Today, the US jobs report for January is due to be reported at 13.30 GMT, and as we get closer to the release time, here are the expectations as forecasted by the economists and researchers of 6 major banks, regarding the upcoming employment data.
Most of the economists and researchers are expecting US NFP to post-reading in between 150-175k in January, while the consensus is +160k reading. In addition, they are forecasting the unemployment rate to remain at 3.5% for the month.
“Despite Jan's surge, we don't extrapolate the ADP gains into our payrolls forecast. We still expect a below consensus 150k for NFP on Friday.”
“We expect a mild-weather boost to payrolls to be offset by payback in retail and slowing in the trend (with downward revisions), but the January data are especially subject to surprise; unadjusted payrolls typically drop by about 3 million m/m in January. Net-net, our 150K forecast is below consensus, but with relatively low conviction. We are neutral relative to consensus on the unemployment rate and earnings.”
“DB’s US economists are looking for a +160k increase in nonfarm payrolls, which is basically in line with the consensus +163k call. They assume a 10k boost from temporary government hiring for the decennial census, so investor focus should be on private payrolls instead, where we’re expecting a +150k reading.”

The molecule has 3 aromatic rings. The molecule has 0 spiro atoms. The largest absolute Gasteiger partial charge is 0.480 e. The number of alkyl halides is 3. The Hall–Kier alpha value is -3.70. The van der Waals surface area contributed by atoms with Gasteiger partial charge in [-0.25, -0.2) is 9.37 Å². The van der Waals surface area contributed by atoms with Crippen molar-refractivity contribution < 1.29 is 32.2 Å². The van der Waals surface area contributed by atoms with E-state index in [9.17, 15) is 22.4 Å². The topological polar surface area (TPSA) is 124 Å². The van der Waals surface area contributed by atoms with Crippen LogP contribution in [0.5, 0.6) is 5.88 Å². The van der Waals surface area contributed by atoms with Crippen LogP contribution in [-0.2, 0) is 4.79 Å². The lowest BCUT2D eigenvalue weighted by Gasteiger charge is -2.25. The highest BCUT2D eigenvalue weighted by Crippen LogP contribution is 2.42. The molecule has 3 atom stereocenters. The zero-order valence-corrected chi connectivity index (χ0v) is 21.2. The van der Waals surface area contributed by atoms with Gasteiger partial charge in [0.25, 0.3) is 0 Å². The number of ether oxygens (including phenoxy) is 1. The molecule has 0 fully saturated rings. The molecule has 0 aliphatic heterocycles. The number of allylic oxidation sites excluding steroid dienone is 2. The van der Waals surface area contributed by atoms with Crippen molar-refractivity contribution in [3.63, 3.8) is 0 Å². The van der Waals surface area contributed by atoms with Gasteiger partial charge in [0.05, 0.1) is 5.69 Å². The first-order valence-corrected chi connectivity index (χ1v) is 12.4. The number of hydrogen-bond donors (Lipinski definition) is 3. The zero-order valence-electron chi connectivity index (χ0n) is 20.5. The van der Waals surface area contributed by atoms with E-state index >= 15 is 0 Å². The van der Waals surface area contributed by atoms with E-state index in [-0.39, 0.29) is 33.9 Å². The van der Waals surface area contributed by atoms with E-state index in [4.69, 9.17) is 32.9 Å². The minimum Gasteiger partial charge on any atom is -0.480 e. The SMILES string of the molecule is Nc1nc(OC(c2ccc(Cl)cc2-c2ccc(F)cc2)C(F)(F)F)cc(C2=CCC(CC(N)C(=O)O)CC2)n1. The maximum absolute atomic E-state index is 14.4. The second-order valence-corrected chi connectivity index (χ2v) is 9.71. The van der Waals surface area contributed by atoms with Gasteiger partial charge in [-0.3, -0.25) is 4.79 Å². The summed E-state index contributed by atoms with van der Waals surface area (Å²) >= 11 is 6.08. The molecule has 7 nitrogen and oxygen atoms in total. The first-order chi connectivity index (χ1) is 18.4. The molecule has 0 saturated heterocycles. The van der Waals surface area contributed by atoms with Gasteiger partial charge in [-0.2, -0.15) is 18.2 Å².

“We look for payrolls growth of 150,000 versus the 160,000 consensus forecast.”
“The main event of the day is the US jobs report for January, which we expect to continue to paint an upbeat picture of the US labour market situation and we look for growth in non-farm payrolls of 175,000 and wage growth of 3.0% y/y.”
“We expect a 170k monthly gain for payrolls (consensus is 165k) after 145k in Dec and a 0.3% rise in hourly earnings in the month, 3.0%yr.
“The unemployment rate should remain at 3.5%. The Fed will release the semi-annual Monetary Report which will be presented to congress Tue/ Wed next week.”
“We look for the pace of nonfarm hiring to remain essentially steady in January, with employers adding 160,000 jobs.”
“The unemployment rate should remain at its 50-year low of 3.5%.”
“The tight labor market should continue to translate into modest wage growth. We expect average hourly earnings rose 0.3% in January, which would suggest a modest lift in the year-ago rate to 3.0%.”
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